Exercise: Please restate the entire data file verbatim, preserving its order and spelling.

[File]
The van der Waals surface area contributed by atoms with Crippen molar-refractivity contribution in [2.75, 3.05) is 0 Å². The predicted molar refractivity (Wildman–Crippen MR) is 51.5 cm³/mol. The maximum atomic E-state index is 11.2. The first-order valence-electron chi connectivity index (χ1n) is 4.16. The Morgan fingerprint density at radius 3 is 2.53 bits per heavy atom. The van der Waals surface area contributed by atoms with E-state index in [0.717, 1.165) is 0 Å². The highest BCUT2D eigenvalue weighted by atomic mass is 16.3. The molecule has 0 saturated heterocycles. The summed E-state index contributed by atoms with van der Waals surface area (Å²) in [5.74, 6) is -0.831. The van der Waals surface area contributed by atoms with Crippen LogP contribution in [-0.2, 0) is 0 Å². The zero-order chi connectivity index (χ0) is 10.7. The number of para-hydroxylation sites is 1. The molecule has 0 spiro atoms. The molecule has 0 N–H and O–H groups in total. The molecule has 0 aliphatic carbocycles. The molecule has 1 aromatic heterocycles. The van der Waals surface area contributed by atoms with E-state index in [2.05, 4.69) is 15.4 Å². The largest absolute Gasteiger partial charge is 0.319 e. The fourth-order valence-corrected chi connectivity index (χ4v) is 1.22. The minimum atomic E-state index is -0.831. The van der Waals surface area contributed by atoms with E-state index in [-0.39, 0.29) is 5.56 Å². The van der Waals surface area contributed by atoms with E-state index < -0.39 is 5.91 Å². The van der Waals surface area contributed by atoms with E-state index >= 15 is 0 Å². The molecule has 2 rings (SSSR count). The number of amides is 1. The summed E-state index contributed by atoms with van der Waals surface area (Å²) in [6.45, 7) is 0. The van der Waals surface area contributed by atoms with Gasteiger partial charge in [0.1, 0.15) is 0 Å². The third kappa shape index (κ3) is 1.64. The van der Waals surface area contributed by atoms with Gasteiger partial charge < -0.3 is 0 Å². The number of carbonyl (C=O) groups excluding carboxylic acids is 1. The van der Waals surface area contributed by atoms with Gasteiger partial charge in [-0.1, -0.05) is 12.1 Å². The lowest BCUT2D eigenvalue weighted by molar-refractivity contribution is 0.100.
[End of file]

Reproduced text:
The van der Waals surface area contributed by atoms with Crippen molar-refractivity contribution in [2.75, 3.05) is 0 Å². The predicted molar refractivity (Wildman–Crippen MR) is 51.5 cm³/mol. The maximum atomic E-state index is 11.2. The first-order valence-electron chi connectivity index (χ1n) is 4.16. The Morgan fingerprint density at radius 3 is 2.53 bits per heavy atom. The van der Waals surface area contributed by atoms with E-state index in [0.717, 1.165) is 0 Å². The highest BCUT2D eigenvalue weighted by atomic mass is 16.3. The molecule has 0 saturated heterocycles. The summed E-state index contributed by atoms with van der Waals surface area (Å²) in [5.74, 6) is -0.831. The van der Waals surface area contributed by atoms with Crippen LogP contribution in [-0.2, 0) is 0 Å². The zero-order chi connectivity index (χ0) is 10.7. The number of para-hydroxylation sites is 1. The molecule has 0 spiro atoms. The molecule has 0 N–H and O–H groups in total. The molecule has 0 aliphatic carbocycles. The molecule has 1 aromatic heterocycles. The van der Waals surface area contributed by atoms with E-state index in [2.05, 4.69) is 15.4 Å². The largest absolute Gasteiger partial charge is 0.319 e. The fourth-order valence-corrected chi connectivity index (χ4v) is 1.22. The minimum atomic E-state index is -0.831. The van der Waals surface area contributed by atoms with E-state index in [-0.39, 0.29) is 5.56 Å². The van der Waals surface area contributed by atoms with E-state index < -0.39 is 5.91 Å². The van der Waals surface area contributed by atoms with E-state index >= 15 is 0 Å². The molecule has 2 rings (SSSR count). The number of amides is 1. The summed E-state index contributed by atoms with van der Waals surface area (Å²) in [6.45, 7) is 0. The van der Waals surface area contributed by atoms with Gasteiger partial charge in [0.1, 0.15) is 0 Å². The third kappa shape index (κ3) is 1.64. The van der Waals surface area contributed by atoms with Gasteiger partial charge < -0.3 is 0 Å². The number of carbonyl (C=O) groups excluding carboxylic acids is 1. The van der Waals surface area contributed by atoms with Gasteiger partial charge in [-0.1, -0.05) is 12.1 Å². The lowest BCUT2D eigenvalue weighted by molar-refractivity contribution is 0.100.